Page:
According to Wunderman Thompson Data, 70% of gen Zers surveyed agree that the pandemic has shifted their priorities, and 74% say the pandemic has given them more time to focus on what’s really important to them. Women in particular are rejecting popular hustle culture according to a feature in August by Elle. Instead, they’re choosing to take employment breaks or cut down their work week, effectively “Letting go of the idea that our titles or salaries define us,” Ann Friedman wrote in the feature. How is this refocus and shift in priorities affecting the workplace?

The “Great Resignation” that followed pandemic lockdowns made space for many former go-getters and career aspirers to reconnect with family, friends, and rekindle other aspects of their lives. Starting in 2021, many people took to backpedaling on their busy lives and careers, opting instead for concentrated leaves of absence. One woman interviewed by The New York Times has enjoyed a year at home with her two sons, putting her position as executive director of a nonprofit on hold. “It’s priceless for them to have my full attention,” Ana del Rocío told the Times. “I’m present and they feel that.”

Some overwhelmed employees are embracing a trend termed “quiet quitting,” defined by TikTok user Zaiad Khan in The New York Times as “quitting the idea of going above and beyond” at one’s place of work. Essentially, rather than focusing on meeting new goals or over-achieving for their company, many people are opting for solid boundaries at work and finding peace and happiness in simply doing only what their job requires of them.

Companies now often offer wellness perks and benefits for employees in the office and on the clock, but how is the workforce responding? According to a feature by The Washington Post, gen Z workers are demanding flexibility in their schedules and clear career paths in addition to standard wellness incentives. Linda Jingfang Cai, vice president of talent development at LinkedIn, told the Post that the “young cohort of workers demand that employers care about them as whole people,” and, for young professionals entering the workforce, “the ability to understand their career path is worth more than a paycheck.”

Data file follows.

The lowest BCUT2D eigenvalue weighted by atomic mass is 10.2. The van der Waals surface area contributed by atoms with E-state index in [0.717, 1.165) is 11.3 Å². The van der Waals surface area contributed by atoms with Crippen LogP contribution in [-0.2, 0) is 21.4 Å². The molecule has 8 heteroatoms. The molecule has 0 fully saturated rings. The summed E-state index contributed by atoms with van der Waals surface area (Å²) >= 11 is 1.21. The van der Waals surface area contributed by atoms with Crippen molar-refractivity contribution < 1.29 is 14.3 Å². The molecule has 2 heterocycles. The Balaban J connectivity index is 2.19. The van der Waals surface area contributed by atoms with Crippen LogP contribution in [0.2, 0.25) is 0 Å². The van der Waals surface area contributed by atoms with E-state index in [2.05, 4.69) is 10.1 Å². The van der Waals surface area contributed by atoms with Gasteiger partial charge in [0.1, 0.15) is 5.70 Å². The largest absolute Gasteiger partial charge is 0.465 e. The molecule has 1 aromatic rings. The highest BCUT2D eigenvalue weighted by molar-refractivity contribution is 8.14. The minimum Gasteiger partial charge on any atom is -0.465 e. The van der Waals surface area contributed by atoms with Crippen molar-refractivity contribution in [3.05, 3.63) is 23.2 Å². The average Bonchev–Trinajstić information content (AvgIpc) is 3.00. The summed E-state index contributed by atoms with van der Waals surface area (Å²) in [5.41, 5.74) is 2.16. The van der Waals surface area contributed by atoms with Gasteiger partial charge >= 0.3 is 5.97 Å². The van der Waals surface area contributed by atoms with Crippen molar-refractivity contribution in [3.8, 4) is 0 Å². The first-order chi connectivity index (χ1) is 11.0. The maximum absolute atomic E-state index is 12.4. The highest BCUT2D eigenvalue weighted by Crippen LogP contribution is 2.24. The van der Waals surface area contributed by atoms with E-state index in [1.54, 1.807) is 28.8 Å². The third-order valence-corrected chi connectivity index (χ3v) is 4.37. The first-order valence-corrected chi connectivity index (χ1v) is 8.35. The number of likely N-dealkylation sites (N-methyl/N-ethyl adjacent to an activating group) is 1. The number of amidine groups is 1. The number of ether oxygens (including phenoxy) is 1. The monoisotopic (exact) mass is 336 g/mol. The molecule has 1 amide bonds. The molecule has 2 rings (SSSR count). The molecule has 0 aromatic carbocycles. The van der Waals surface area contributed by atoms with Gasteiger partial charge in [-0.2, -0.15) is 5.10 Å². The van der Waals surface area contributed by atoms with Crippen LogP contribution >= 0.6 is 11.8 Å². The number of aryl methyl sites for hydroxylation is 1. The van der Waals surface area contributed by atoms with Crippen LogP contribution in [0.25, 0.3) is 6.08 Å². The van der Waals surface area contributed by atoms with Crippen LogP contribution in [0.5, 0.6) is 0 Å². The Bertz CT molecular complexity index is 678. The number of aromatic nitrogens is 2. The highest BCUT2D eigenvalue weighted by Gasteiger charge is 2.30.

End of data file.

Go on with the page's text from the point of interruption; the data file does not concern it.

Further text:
Making money, it seems, is not the top priority for many gen Zers just beginning their careers. Ethics, work-life balance, and purpose are common features the generation is searching for when job hunting. According to Wunderman Thompson Data, 82% of gen Zers surveyed say it’s important that their job contributes to the greater good, and 70% would rather do something meaningful than make a lot of money.

Published in April of this year, the LinkedIn’s Workforce Confidence survey indicated that 40% of gen Z workers were willing to take a 2% or 5% pay cut for a position that offered “a stronger chance to grow in the role.” Across generations, the average response in agreement was 26%, and 32% of millennials agreed as well. 38% of gen Zs would take the same pay cut for “more enjoyable work,” and 36% would take the cut for better work-life balance, compared to 33% in both categories across generations.

The workforce – gen Z and women in particular – is prioritizing greater life ambition, work-life balance, and career potential over high pay and ambitious titles when considering accepting a new position. How could this affect what future hiring packages might look like if companies are to meet worker demand to fill their open positions?

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